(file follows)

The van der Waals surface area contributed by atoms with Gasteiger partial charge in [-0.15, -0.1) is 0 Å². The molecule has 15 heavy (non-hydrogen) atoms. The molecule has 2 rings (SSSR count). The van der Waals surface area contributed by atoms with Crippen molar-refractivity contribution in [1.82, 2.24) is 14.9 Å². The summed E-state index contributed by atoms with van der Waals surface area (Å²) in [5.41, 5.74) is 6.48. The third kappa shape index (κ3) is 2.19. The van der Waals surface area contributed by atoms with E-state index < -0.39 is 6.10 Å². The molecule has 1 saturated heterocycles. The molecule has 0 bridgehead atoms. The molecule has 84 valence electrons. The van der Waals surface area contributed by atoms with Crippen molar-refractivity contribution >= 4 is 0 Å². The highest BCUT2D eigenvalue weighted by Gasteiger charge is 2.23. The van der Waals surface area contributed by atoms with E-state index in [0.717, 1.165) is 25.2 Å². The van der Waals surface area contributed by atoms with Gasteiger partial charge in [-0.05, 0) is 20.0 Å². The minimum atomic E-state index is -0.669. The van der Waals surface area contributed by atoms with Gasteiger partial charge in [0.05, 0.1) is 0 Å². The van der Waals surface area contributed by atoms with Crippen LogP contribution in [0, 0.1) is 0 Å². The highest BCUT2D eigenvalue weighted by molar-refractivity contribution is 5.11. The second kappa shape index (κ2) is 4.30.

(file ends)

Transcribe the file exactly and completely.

The van der Waals surface area contributed by atoms with Gasteiger partial charge in [-0.15, -0.1) is 0 Å². The molecule has 15 heavy (non-hydrogen) atoms. The molecule has 2 rings (SSSR count). The van der Waals surface area contributed by atoms with Crippen molar-refractivity contribution in [1.82, 2.24) is 14.9 Å². The summed E-state index contributed by atoms with van der Waals surface area (Å²) in [5.41, 5.74) is 6.48. The third kappa shape index (κ3) is 2.19. The van der Waals surface area contributed by atoms with E-state index < -0.39 is 6.10 Å². The molecule has 1 saturated heterocycles. The molecule has 0 bridgehead atoms. The molecule has 84 valence electrons. The van der Waals surface area contributed by atoms with Crippen molar-refractivity contribution >= 4 is 0 Å². The highest BCUT2D eigenvalue weighted by Gasteiger charge is 2.23. The van der Waals surface area contributed by atoms with E-state index in [0.717, 1.165) is 25.2 Å². The van der Waals surface area contributed by atoms with Gasteiger partial charge in [-0.05, 0) is 20.0 Å². The minimum atomic E-state index is -0.669. The van der Waals surface area contributed by atoms with Gasteiger partial charge in [0.05, 0.1) is 0 Å². The van der Waals surface area contributed by atoms with Crippen LogP contribution in [0, 0.1) is 0 Å². The highest BCUT2D eigenvalue weighted by molar-refractivity contribution is 5.11. The second kappa shape index (κ2) is 4.30.